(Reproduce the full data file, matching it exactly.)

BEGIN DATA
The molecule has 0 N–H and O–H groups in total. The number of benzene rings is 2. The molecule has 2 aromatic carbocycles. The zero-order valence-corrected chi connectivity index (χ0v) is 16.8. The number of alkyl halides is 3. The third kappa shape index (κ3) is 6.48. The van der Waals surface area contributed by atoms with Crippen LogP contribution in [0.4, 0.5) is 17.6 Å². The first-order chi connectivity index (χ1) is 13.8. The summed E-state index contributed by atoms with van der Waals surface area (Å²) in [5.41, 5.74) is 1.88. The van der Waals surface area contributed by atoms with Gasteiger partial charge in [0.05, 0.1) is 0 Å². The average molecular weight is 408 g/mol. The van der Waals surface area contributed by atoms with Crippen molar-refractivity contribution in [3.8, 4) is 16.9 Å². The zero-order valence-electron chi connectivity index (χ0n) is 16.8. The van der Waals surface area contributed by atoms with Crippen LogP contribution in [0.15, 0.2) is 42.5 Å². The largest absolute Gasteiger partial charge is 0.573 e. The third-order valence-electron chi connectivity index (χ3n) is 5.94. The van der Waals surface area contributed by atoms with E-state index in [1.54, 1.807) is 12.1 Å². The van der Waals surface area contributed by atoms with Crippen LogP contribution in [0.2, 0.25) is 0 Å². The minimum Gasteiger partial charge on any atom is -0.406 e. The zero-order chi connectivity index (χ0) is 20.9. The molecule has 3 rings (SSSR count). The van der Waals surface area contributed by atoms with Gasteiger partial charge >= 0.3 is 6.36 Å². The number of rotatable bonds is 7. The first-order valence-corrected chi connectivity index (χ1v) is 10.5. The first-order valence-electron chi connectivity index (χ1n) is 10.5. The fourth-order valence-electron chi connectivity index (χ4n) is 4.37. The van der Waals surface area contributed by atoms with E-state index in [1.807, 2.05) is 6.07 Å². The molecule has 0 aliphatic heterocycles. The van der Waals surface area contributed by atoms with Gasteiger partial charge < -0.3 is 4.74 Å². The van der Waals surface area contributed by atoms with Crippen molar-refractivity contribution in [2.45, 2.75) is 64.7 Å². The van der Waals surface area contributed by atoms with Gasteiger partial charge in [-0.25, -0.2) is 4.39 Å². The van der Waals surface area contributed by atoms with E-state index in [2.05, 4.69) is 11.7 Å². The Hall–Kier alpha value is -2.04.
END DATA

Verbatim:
The molecule has 0 N–H and O–H groups in total. The number of benzene rings is 2. The molecule has 2 aromatic carbocycles. The zero-order valence-corrected chi connectivity index (χ0v) is 16.8. The number of alkyl halides is 3. The third kappa shape index (κ3) is 6.48. The van der Waals surface area contributed by atoms with Crippen LogP contribution in [0.4, 0.5) is 17.6 Å². The first-order chi connectivity index (χ1) is 13.8. The summed E-state index contributed by atoms with van der Waals surface area (Å²) in [5.41, 5.74) is 1.88. The van der Waals surface area contributed by atoms with Gasteiger partial charge in [0.05, 0.1) is 0 Å². The average molecular weight is 408 g/mol. The van der Waals surface area contributed by atoms with Crippen molar-refractivity contribution in [3.8, 4) is 16.9 Å². The zero-order valence-electron chi connectivity index (χ0n) is 16.8. The van der Waals surface area contributed by atoms with Crippen LogP contribution in [0.15, 0.2) is 42.5 Å². The largest absolute Gasteiger partial charge is 0.573 e. The third-order valence-electron chi connectivity index (χ3n) is 5.94. The van der Waals surface area contributed by atoms with E-state index in [1.54, 1.807) is 12.1 Å². The van der Waals surface area contributed by atoms with Crippen LogP contribution in [0.2, 0.25) is 0 Å². The minimum Gasteiger partial charge on any atom is -0.406 e. The zero-order chi connectivity index (χ0) is 20.9. The molecule has 3 rings (SSSR count). The van der Waals surface area contributed by atoms with Gasteiger partial charge >= 0.3 is 6.36 Å². The number of rotatable bonds is 7. The first-order valence-corrected chi connectivity index (χ1v) is 10.5. The first-order valence-electron chi connectivity index (χ1n) is 10.5. The fourth-order valence-electron chi connectivity index (χ4n) is 4.37. The van der Waals surface area contributed by atoms with E-state index in [1.807, 2.05) is 6.07 Å². The molecule has 0 aliphatic heterocycles. The van der Waals surface area contributed by atoms with Gasteiger partial charge < -0.3 is 4.74 Å². The van der Waals surface area contributed by atoms with Crippen molar-refractivity contribution in [2.45, 2.75) is 64.7 Å². The van der Waals surface area contributed by atoms with Gasteiger partial charge in [-0.25, -0.2) is 4.39 Å². The van der Waals surface area contributed by atoms with E-state index in [2.05, 4.69) is 11.7 Å². The Hall–Kier alpha value is -2.04.